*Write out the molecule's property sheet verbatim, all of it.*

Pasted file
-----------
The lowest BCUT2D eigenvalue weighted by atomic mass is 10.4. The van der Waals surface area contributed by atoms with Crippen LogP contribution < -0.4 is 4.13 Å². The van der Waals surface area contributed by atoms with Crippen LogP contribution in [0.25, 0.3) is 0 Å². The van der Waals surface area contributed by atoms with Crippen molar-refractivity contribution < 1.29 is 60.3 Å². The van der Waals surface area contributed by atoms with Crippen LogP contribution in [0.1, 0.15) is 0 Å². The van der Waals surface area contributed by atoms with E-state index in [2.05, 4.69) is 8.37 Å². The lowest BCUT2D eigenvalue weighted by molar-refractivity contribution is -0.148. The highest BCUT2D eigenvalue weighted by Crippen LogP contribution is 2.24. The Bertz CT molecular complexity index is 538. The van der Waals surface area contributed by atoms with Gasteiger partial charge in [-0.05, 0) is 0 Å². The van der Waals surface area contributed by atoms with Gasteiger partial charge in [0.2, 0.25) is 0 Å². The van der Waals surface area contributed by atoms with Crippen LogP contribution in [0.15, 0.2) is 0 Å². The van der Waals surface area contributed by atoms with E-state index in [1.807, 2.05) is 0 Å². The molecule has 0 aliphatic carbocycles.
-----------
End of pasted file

The lowest BCUT2D eigenvalue weighted by atomic mass is 10.4. The van der Waals surface area contributed by atoms with Crippen LogP contribution < -0.4 is 4.13 Å². The van der Waals surface area contributed by atoms with Crippen LogP contribution in [0.25, 0.3) is 0 Å². The van der Waals surface area contributed by atoms with Crippen molar-refractivity contribution < 1.29 is 60.3 Å². The van der Waals surface area contributed by atoms with Crippen LogP contribution in [0.1, 0.15) is 0 Å². The van der Waals surface area contributed by atoms with E-state index in [2.05, 4.69) is 8.37 Å². The lowest BCUT2D eigenvalue weighted by molar-refractivity contribution is -0.148. The highest BCUT2D eigenvalue weighted by Crippen LogP contribution is 2.24. The Bertz CT molecular complexity index is 538. The van der Waals surface area contributed by atoms with Gasteiger partial charge in [-0.05, 0) is 0 Å². The van der Waals surface area contributed by atoms with Gasteiger partial charge in [0.2, 0.25) is 0 Å². The van der Waals surface area contributed by atoms with Crippen LogP contribution in [0.15, 0.2) is 0 Å². The van der Waals surface area contributed by atoms with E-state index in [1.807, 2.05) is 0 Å². The molecule has 0 aliphatic carbocycles.